And we were on to them even before that, with the pre-budget release of our 2006 BC Solutions Budget, which was also a gendered budget. Here’s an excerpt from that press release:
Wanted: An honest budget debate
BC Solutions Budget shows money is available to improve lives of women, share benefits of economic growth
February 16, 2006
The provincial government has underestimated its revenues by $7.9 billion over the past four years and continues to low-ball projections. The governmentâ€™s current â€œthree-year fiscal planâ€ projects surpluses of just over $1 billion in the next two years. But more realistic estimates, using the Ministry of Financeâ€™s own economic growth forecasts, show that the province can expect surpluses of $2.8 billion in 2006/07 and $3.9 billion in 2007/08.
At the time of the 2007 BC Solutions Budget, I had a revised central estimate of $3.3 billion for the 2006/07 surplus, but included one optimistic and two pessimistic scenarios. The surplus estimate in the optimistic scenario: $4.1 billion. But the biggest burn in all of this is that the media cheerily eat up the government’s spin.
Speaking of spin, the government’s release today put the “surprise” surplus like this:
LARGE SURPLUS BUILDS HOSPITALS, SCHOOLS AND ROADS
VICTORIA â€“ The Province finished its fiscal year with a significant surplus, which helped fund a record investment in public infrastructure and lowered British Columbiaâ€™s debt, Finance Minister Carole Taylor announced with the release of the 2006/07 Public Accounts.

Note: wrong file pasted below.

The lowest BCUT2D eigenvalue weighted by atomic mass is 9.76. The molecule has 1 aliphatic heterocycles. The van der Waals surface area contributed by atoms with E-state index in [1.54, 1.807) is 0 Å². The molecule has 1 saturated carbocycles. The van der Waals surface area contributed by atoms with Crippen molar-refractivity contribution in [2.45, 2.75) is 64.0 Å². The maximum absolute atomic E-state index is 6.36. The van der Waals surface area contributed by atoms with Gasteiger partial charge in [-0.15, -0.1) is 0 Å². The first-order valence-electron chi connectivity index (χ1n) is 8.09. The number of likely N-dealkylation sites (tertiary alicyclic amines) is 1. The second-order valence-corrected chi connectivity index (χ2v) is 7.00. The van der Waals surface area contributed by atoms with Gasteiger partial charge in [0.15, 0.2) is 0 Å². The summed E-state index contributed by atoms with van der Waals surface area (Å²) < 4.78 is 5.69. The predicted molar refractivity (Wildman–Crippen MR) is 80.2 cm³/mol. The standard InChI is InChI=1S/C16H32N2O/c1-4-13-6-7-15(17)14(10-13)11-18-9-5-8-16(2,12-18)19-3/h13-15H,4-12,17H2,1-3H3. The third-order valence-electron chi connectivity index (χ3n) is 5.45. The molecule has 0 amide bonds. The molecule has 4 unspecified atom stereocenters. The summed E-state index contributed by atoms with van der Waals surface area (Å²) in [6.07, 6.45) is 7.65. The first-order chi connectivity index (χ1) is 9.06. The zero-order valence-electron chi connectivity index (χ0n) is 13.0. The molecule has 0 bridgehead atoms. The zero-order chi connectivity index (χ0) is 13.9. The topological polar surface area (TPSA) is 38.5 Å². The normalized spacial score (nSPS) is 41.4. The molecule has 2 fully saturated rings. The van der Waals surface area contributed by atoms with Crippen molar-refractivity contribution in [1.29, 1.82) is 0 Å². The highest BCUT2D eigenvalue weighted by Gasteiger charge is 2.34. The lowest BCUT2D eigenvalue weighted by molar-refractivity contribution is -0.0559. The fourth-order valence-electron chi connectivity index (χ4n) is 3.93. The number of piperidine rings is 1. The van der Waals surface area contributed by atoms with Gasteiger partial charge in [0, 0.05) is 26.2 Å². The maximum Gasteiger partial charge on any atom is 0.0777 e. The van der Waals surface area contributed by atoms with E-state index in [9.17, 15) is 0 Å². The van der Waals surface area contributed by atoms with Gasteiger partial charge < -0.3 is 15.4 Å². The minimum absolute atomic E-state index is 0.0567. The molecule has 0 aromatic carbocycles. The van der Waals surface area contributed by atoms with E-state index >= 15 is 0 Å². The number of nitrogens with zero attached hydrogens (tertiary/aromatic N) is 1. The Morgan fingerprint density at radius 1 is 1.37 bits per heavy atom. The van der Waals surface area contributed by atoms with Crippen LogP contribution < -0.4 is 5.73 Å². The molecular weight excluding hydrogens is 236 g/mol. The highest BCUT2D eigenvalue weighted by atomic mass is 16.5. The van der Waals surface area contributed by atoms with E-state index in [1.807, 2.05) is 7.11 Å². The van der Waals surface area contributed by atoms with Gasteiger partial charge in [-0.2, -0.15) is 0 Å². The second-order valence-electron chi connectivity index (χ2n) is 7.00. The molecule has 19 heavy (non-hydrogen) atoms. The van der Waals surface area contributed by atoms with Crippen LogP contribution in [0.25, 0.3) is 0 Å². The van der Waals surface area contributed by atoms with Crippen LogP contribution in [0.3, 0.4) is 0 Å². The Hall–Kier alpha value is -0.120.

The audited financial statements show the Province of British Columbia ended the fiscal year with a surplus of $4.1 billion. The surplus, along with a drawdown of cash balances, allowed the Province to reduce debt by $1.0 billion and finance a record $3.4-billion investment in building and upgrading schools, universities, colleges, hospitals, roads and bridges to improve services and meet the needs of a growing economy.
This is a deceptive spin, and I doubt any media commentators will pick up on it. Here’s why: The operating side of the budget includes current expenditures, with revenues net of expenses yielding the surplus or deficit. To get to final debt numbers, spending in the capital budget (on infrastructure, schools, hospitals and other long-lived assets) is added. These capital expenditures are then expensed in the operating budget over the lifetime of the asset (called accrual accounting). So for the government to say it is using its surplus to build infrastructure, which was being built anyway, and is already accounted for in the operating budget, is a disingenuous spin to cover up an embarrassingly large surplus that should have been spent on program expenditures for schools, early learning, anti-poverty measures and so on, as part of the operating budget.
Do you think the media bought the spin? Perhaps they are in the retail business these days.